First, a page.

A lot of knocking on doors and badgering people with emails. I started talking to Lucasfilm about the idea in 2014. During that time I was invited to the set of Episode VII and in a serendipitous moment I ended up chatting to JJ Abrams about my work. He was really excited by it and frog marched me across the set of ‘Star Killer’ base to meet Kathleen Kennedy. It was the only time I ever had a business card in my wallet – albeit a very dog-eared one. I had an unofficial exhibition of Star Wars kirigami scenes in 2015 – it had a lot of press and went viral. Lots of big media outlets such as the BFI, Wired, BBC World News, CNN were covering it. I guess it was inevitable that Disney took notice and that dog-eared business card eventually made its way to the business development department. I thought I was in trouble when they called! I’ve got to say the process of working with Disney, Lucasfilm, my publisher Hachette and my US publisher Chronicle has been wonderful.

Click here to find out more about STAR WARS KIRIGAMI, which publishes today!

Star Wars Epic Yarns

Star Wars, Episode FELT!

Jack and Holman Wang are the creative duo behind the adorable Cozy Classics series. They have moved on from literature and into a galaxy far, far away…

Let us introduce you to Star Wars Epic Yarns!

The Epic Yarns series; three board books each containing 12 iconic scenes, handcrafted in felt and pithily summarised in just a single word are the perfect way to introduce your Jedi apprentices & little princesses the Force.

Bookstore of the Week – GOSH! Comics

Gosh! Comics London

We are letting our geek flag fly with this week’s Bookstore.

We are celebrating the one, the only GOSH! Comics. GOSH! are veterans in their field selling incredible comics, graphic novels and anything else you could ever dream of related to the comic book genre, for the past 25 years.

It moved to a new home on Berwick Street around 3 years ago, leaving behind it’s Bloomsbury roots in search of the vibrant energy of Soho. Their new store also got a brand new look. The Soho space has something of an industrial feel with large old factory lights and a concrete ceiling. The place is oozing character from the counter tops made out of old desktops to wooden stock shelves, all holding a striking array of comic books and graphic novels; from both well-known and indie names. They even have a section for high design children’s books.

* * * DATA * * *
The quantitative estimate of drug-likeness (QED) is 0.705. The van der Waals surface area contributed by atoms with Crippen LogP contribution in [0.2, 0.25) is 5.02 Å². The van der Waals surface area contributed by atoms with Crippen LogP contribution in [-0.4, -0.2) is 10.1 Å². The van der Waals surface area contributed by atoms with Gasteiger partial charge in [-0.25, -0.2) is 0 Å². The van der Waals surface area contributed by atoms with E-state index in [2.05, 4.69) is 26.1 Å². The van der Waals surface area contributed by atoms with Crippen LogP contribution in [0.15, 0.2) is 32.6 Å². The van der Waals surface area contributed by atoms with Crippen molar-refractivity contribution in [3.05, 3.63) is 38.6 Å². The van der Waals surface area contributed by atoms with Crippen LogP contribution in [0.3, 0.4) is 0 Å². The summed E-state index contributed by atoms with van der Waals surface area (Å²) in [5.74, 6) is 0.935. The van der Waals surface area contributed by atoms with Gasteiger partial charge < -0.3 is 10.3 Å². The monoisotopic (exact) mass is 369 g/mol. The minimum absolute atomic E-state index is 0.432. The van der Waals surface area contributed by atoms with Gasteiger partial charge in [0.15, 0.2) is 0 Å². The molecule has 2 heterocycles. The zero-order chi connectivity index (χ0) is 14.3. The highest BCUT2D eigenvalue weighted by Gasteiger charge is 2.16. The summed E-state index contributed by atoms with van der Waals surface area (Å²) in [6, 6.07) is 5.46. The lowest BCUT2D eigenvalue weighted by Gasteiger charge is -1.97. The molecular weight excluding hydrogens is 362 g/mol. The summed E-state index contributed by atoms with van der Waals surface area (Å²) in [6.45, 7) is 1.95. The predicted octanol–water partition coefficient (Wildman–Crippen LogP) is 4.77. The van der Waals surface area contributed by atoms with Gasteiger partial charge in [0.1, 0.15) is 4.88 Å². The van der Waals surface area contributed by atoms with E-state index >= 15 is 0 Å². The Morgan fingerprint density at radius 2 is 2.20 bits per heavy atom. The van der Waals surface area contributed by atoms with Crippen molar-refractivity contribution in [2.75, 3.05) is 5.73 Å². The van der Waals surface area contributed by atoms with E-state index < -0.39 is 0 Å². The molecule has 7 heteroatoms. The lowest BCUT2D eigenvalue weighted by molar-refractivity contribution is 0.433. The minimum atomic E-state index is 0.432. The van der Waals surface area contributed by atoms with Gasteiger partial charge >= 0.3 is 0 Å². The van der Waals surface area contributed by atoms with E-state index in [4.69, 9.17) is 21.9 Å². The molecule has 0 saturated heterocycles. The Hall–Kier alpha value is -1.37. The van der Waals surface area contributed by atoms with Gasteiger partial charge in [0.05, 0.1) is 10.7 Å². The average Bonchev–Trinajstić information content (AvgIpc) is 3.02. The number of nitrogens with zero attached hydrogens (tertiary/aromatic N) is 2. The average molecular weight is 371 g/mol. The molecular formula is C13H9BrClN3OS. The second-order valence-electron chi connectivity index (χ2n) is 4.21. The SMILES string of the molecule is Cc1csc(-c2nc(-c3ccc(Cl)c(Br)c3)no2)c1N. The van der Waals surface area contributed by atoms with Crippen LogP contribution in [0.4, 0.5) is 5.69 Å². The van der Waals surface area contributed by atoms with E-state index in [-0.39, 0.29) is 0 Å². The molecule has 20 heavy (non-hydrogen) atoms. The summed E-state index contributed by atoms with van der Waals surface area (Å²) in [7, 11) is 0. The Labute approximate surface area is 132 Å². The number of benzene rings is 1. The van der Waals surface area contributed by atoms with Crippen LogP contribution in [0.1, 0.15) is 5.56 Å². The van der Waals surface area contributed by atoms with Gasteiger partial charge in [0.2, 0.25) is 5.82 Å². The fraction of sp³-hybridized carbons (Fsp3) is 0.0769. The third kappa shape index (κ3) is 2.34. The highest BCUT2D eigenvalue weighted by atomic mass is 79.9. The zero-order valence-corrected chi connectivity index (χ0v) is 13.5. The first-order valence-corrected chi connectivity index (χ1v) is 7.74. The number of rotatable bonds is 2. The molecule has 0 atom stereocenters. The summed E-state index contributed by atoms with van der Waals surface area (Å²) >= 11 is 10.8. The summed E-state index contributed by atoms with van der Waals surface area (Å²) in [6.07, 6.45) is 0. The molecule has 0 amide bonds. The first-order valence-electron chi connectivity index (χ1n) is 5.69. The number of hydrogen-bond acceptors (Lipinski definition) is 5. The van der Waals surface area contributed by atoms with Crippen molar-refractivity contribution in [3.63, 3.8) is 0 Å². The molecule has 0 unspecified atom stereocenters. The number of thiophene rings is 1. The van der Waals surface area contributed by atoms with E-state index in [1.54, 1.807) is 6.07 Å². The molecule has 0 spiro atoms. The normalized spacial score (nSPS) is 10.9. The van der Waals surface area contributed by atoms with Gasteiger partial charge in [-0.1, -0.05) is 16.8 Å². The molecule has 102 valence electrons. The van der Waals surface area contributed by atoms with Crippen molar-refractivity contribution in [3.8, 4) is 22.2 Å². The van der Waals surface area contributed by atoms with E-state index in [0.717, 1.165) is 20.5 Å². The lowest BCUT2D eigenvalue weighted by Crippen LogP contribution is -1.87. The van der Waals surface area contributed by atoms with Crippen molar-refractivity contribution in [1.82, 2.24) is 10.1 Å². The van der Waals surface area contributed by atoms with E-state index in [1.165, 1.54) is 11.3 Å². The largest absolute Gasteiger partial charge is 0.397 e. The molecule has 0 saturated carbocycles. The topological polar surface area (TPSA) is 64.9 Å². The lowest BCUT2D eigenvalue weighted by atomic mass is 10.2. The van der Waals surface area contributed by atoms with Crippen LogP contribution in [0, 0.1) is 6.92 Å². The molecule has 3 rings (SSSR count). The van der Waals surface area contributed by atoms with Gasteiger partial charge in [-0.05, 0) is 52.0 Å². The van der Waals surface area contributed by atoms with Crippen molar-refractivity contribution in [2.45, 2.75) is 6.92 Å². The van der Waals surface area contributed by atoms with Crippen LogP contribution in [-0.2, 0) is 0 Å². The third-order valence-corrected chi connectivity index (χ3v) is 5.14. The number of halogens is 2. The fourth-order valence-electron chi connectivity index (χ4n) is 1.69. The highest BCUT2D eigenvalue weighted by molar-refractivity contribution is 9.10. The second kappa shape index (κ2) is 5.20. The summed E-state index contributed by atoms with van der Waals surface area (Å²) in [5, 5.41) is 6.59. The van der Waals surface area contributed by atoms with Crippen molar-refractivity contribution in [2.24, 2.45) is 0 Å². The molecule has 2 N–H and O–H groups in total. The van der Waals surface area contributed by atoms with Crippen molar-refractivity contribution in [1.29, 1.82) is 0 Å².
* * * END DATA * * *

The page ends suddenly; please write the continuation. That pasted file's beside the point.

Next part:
Inside Gosh Comics

With events coming out of their ears GOSH! is the place to go to engage with your favourite artists and talent previously unknown to you. They are ever the home of one of our publishers; SelfMadeHero, and they hosted super-talent Jeffrey Brown on his UK tour in 2013.

Jeffrey Brown Painting GOSH window

Jeffrey Brown painted an incredible window for them depicting his take on the Star Wars™ universe.

Jeff window painting

We are big fans of Gosh! and not just because we grew-up watching Buffy the Vampire Slayer and reading comic books. We love Gosh because they are experts in their field and you can tell they love what they do the moment you walk in the store. They continue to thrive in a niche section of a declining industry because they are passionate. For that reason, Gosh Comics, we salute you! Keep doing your thing because we can’t get enough!

In their own words:

“Our range of graphic novels is second to none, and we’re always striving to source new and interesting product, whatever the genre. From translated European albums to mainstream superhero antics; vintage children’s books to contemporary graphic fiction; compulsively readable manga to cutting edge small press: we’ve got something for everyone.”

In the words of their fans:

“I got seriously derailed by my visit here, spending 2 hours reading the first few pages of dozens of comics. The selection can’t be beat, and I discovered so many things while here.” Kendall M 

“Great comic shop! Very in the know! Exclusive deals directly from the cartoonist! Special events all the time! Something for everyone even if you’ve never read a comic!” Clockwork C.